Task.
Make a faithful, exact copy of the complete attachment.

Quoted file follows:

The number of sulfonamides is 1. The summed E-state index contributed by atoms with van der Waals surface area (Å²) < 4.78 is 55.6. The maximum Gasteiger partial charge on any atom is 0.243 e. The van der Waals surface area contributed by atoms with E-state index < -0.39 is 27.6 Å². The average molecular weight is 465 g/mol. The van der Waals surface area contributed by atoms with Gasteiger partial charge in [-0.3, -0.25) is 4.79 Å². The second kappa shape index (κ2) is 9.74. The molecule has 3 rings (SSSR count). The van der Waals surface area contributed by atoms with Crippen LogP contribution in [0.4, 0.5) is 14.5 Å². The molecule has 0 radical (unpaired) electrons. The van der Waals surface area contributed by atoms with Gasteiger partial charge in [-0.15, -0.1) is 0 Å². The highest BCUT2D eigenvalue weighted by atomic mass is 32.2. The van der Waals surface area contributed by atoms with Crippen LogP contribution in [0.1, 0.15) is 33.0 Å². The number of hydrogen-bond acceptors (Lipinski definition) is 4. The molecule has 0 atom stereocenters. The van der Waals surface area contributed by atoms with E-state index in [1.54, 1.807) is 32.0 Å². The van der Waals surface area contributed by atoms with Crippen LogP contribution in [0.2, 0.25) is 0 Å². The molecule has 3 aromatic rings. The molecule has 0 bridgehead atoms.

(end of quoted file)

The number of sulfonamides is 1. The summed E-state index contributed by atoms with van der Waals surface area (Å²) < 4.78 is 55.6. The maximum Gasteiger partial charge on any atom is 0.243 e. The van der Waals surface area contributed by atoms with E-state index < -0.39 is 27.6 Å². The average molecular weight is 465 g/mol. The van der Waals surface area contributed by atoms with Gasteiger partial charge in [-0.3, -0.25) is 4.79 Å². The second kappa shape index (κ2) is 9.74. The molecule has 3 rings (SSSR count). The van der Waals surface area contributed by atoms with Crippen LogP contribution in [0.4, 0.5) is 14.5 Å². The molecule has 0 radical (unpaired) electrons. The van der Waals surface area contributed by atoms with Gasteiger partial charge in [-0.15, -0.1) is 0 Å². The highest BCUT2D eigenvalue weighted by atomic mass is 32.2. The van der Waals surface area contributed by atoms with Crippen LogP contribution in [0.1, 0.15) is 33.0 Å². The number of hydrogen-bond acceptors (Lipinski definition) is 4. The molecule has 0 atom stereocenters. The van der Waals surface area contributed by atoms with E-state index in [1.54, 1.807) is 32.0 Å². The van der Waals surface area contributed by atoms with Crippen LogP contribution in [0.2, 0.25) is 0 Å². The molecule has 3 aromatic rings. The molecule has 0 bridgehead atoms.